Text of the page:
Regular practice to identify, mitigate, and report cybersecurity threats.
Any Incident Response for Matrixforce will be posted here along with notices on Matrixforce Pulse blog and social media accounts. This page is an example for you to show staff and customers your commitment to their privacy.
Every organization should proactively develop and regularly practice the reporting and response to suspected or known security incidents, including mitigation of the harmful effects of known security incidents with documented outcomes. Unfortunately, most well-known brands or previously breached companies and even supposed cybersecurity firms have no publicly published incident response notices.
Breach definition, remediation, and notification varies between federal regulations such as Health Insurance Portability and Accountability Act (HIPAA) and Gramm-Leach-Bliley Act (GLBA). Individual state regulated breach laws also vary and breach experts and legal counsel should be sought to determine your company responsibility. Oklahoma Security Breach Notification Act
It is recommended that all organizations work with a reputable attorney with experience in the breach field before, during, and after a breach. Information provided here does not constitute legal advice and we assume no liability for use.
Breach means the acquisition, access, use, or disclosure of personally identifiable information (PII) or sensitive company data such as email, employee information, confidential information, etc. which compromises the security or privacy of the PII or sensitive company data.
Unsecured PII means PII that is not rendered unusable, unreadable, or indecipherable to unauthorized individuals using a technology or methodology such as encryption. The definition of unsecured PII varies between different federal and regulations.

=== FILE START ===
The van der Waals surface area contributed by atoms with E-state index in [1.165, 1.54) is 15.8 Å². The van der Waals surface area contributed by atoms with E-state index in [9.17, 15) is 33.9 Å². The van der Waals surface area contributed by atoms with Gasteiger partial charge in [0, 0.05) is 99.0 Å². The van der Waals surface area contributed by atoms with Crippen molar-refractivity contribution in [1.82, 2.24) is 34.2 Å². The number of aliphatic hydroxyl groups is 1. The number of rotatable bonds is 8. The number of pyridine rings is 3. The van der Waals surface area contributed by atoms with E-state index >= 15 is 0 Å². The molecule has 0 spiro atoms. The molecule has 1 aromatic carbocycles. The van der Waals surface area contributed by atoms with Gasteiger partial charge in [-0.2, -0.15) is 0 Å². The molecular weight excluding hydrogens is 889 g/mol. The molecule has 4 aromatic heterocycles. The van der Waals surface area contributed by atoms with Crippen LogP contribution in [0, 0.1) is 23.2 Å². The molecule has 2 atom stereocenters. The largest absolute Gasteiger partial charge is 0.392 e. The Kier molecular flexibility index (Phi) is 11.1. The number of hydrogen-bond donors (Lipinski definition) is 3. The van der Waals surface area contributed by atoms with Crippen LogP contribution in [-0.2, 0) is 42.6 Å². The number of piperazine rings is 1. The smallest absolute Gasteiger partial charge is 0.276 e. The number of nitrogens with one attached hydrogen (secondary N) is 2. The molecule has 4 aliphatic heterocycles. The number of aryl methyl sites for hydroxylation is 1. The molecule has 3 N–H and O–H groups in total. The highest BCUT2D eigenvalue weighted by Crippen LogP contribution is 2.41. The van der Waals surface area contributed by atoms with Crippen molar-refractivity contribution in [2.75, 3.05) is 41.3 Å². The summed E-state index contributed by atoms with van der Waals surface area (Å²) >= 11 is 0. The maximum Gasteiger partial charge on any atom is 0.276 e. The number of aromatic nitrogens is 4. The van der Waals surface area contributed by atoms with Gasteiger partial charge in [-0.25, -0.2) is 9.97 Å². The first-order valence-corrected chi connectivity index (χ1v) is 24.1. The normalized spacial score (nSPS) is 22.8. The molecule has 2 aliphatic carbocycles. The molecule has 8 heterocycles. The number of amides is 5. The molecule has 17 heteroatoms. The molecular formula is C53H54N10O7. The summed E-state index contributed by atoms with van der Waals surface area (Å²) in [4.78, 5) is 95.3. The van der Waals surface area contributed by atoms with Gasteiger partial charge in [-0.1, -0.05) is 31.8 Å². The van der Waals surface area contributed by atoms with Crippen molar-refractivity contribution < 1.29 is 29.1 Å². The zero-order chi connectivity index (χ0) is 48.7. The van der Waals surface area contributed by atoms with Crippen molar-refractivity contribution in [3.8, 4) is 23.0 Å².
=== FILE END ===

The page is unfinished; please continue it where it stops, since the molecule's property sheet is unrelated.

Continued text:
A security incident at Matrixforce is a violation or imminent threat of computer security policies, acceptable use policies, or standard security practices.
Reports of computer incidents should include a description of the incident or event, using the appropriate taxonomy, and as much of the following information as possible; however, reporting should not be delayed for additional information:
Notification of a computer security incident to supervisor or Security Officer is mandatory when the confidentiality, integrity, or availability of a regulated information system has been confirmed to be compromised.
It is imperative for reporting to adhere to the one-hour timeframe and provide all available information. Do not delay reporting in order to provide further details (i.e. root cause, vulnerabilities exploited, or mitigation actions taken) as this may result in high risk to the system or enterprise. If the cause of the incident is later identified, the threat vector may be updated in a follow-up report.
Bonus Tip: Media notices about cybersecurity incidents in your industry are regular opportunites for management to invoke an incident response drill where:
According to the FBI, there are two types of organizations: those with a data breach and those who don't know they've been hacked or compromised. For data breaches, it is no longer a question of if, but when and how often - so you must proactively prepare for cybersecurity incidents.
Today, savvy business leaders understand cybersecurity can be used for competitive advantage and avoiding willful neglect:
What the industry doesn't want you to know and how to avoid deceptive sales pitches.
Patented approach to implement and support technology operations.
If you have 25 staff or $5M in revenue and need incident response, act now.